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Wednesday, 19 March 2008
Page: 2356

Mr ADAMS (10:10 AM) —The purpose for, and the background to, the Offshore Petroleum Amendment (Miscellaneous Measures) Bill 2008 are as follows. The Offshore Petroleum Act 2006 has been the primary legislation for the administration of Australia’s offshore petroleum resources for 40 years or more. The act is a rewrite of the Petroleum (Submerged Lands) Act 1967, to bring the language and the structure up to modern standards. The act will result in reduced compliance costs for government and industry.

Since the rewrite, technical amendments have been identified as necessary before the act can be proclaimed and come into effect and the Petroleum (Submerged Lands) Act can be repealed. These amendments are necessary to ensure that the regulatory regime continues to support the efficient exploration and development of our oil and gas reserves. We just heard from the previous minister for resources about the need to make sure that we are at the forefront of encouraging that to happen. The amendments were introduced into the last parliament and the bill passed the Senate as noncontroversial but did not pass the House of Representatives prior to the parliament being prorogued. The Senate Standing Committee on Economics examined the bill and recommended that it be passed due to its primarily technical nature.

The amendment bill, which is of an important but largely technical nature, has three main elements: first, a clarification of the provisions to ensure that they operate in the way that they were intended to, so it is a qualification showing what is actually meant; second, a policy change repealing section 327 of the act, which gives the minister certain emergency powers in Bass Strait, and I think we have improved that security now so the power need not be with the minister; and, third, to convert geodetic data references of the area descriptions in the act from Australian Geodetic Datum to the current Geocentric Datum of Australia. I will explain that a little bit later on.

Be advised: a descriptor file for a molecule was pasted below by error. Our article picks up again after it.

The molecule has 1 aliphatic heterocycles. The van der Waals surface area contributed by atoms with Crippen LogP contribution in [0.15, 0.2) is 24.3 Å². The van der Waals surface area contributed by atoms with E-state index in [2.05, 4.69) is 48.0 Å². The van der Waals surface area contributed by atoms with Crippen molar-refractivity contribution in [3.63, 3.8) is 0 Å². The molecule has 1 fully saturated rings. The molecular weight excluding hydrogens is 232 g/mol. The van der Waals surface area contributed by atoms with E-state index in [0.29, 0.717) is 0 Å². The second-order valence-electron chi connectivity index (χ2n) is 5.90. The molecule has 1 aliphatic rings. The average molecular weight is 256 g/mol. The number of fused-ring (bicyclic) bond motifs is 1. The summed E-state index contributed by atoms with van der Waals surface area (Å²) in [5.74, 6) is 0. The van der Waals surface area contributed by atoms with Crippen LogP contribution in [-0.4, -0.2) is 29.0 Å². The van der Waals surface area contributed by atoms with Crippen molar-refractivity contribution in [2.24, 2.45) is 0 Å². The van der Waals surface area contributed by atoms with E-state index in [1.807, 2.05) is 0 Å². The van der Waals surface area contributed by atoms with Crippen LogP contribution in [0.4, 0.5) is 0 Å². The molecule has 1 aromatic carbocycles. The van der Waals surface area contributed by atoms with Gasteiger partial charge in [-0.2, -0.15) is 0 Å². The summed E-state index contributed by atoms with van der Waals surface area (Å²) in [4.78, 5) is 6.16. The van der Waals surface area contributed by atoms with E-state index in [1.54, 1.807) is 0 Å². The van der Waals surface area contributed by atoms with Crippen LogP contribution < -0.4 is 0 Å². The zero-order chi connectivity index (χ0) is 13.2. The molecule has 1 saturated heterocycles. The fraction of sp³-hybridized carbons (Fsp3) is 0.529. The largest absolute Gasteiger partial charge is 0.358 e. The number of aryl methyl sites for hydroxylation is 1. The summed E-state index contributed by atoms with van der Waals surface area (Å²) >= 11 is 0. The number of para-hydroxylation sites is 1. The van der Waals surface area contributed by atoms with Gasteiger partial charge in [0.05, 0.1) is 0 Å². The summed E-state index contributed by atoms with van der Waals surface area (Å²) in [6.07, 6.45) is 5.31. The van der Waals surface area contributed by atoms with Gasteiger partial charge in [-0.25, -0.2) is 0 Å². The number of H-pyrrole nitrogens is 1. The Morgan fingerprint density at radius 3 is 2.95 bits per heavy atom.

The technical amendments include the following proposals. The territorial sea amendments correct an inadvertent technical error in the act and ensure that the legislation gives proper effect to the Offshore Constitutional Settlement. Due to an anomaly in the Petroleum (Submerged Lands) Act, licensees applying for a first renewal were entitled to indefinite duration licences. If amendments are made, the affected companies will only have 21-year licences. In terms of the definition of ‘workforce representative’, the act allows federal unions to serve as workforce representatives in an occupational health and safety scheme. The proposal amends the definition of ‘workforce representative’ to allow a transitionally registered association recognised under the Workplace Relations Act 1996 to be appointed. The amendment ensures that all unions recognised under the Workplace Relations Act can be workforce representatives. Those provisions are unlikely to be affected by the government’s election commitments on the changes to the industrial relations system of Australia.

In terms of the geodetic data upgrade, the bill converts the data references of area descriptions to the Geocentric Datum of Australia, or GDA94. GDA94 more accurately reflects global positioning systems, which are increasingly being used for surveying and navigation, and brings new technology into play in the descriptions within the act. In a minor policy amendment, the bill repeals section 327 of the act, which deals with certain emergency powers in Bass Strait, as a more comprehensive and broader security regime is now in place under the Maritime Transport and Offshore Facilities Security Act 2003. In relation to the geodetic data upgrade, the bill upgrades the geodetic datum used in the Offshore Petroleum Act.